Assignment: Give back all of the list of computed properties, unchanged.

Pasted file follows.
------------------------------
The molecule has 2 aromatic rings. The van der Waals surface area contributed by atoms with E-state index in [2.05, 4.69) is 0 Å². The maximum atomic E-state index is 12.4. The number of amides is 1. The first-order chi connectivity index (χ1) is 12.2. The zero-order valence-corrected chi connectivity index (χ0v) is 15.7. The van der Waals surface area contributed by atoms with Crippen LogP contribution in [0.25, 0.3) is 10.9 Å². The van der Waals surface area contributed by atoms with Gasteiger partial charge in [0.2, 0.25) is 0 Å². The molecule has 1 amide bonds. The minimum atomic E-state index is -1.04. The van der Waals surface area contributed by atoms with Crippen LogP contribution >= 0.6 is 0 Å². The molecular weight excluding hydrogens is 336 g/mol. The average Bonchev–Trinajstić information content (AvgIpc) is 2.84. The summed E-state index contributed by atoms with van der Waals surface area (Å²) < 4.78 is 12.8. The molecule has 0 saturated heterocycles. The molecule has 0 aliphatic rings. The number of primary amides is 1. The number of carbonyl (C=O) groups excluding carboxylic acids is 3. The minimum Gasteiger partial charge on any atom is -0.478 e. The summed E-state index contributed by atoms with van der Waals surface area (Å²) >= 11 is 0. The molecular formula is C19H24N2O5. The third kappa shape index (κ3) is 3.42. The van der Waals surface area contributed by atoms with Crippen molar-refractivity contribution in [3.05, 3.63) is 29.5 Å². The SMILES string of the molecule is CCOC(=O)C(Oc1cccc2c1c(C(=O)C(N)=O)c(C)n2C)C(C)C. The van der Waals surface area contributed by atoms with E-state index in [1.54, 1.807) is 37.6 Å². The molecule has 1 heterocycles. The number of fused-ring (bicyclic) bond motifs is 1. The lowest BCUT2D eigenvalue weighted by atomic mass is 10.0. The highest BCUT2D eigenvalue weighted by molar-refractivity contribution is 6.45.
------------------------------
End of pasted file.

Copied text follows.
The molecule has 2 aromatic rings. The van der Waals surface area contributed by atoms with E-state index in [2.05, 4.69) is 0 Å². The maximum atomic E-state index is 12.4. The number of amides is 1. The first-order chi connectivity index (χ1) is 12.2. The zero-order valence-corrected chi connectivity index (χ0v) is 15.7. The van der Waals surface area contributed by atoms with Crippen LogP contribution in [0.25, 0.3) is 10.9 Å². The van der Waals surface area contributed by atoms with Gasteiger partial charge in [0.2, 0.25) is 0 Å². The molecule has 1 amide bonds. The minimum atomic E-state index is -1.04. The van der Waals surface area contributed by atoms with Crippen LogP contribution >= 0.6 is 0 Å². The molecular weight excluding hydrogens is 336 g/mol. The average Bonchev–Trinajstić information content (AvgIpc) is 2.84. The summed E-state index contributed by atoms with van der Waals surface area (Å²) < 4.78 is 12.8. The molecule has 0 saturated heterocycles. The molecule has 0 aliphatic rings. The number of primary amides is 1. The number of carbonyl (C=O) groups excluding carboxylic acids is 3. The minimum Gasteiger partial charge on any atom is -0.478 e. The summed E-state index contributed by atoms with van der Waals surface area (Å²) >= 11 is 0. The molecular formula is C19H24N2O5. The third kappa shape index (κ3) is 3.42. The van der Waals surface area contributed by atoms with Crippen molar-refractivity contribution in [3.05, 3.63) is 29.5 Å². The SMILES string of the molecule is CCOC(=O)C(Oc1cccc2c1c(C(=O)C(N)=O)c(C)n2C)C(C)C. The van der Waals surface area contributed by atoms with E-state index in [1.54, 1.807) is 37.6 Å². The molecule has 1 heterocycles. The number of fused-ring (bicyclic) bond motifs is 1. The lowest BCUT2D eigenvalue weighted by atomic mass is 10.0. The highest BCUT2D eigenvalue weighted by molar-refractivity contribution is 6.45.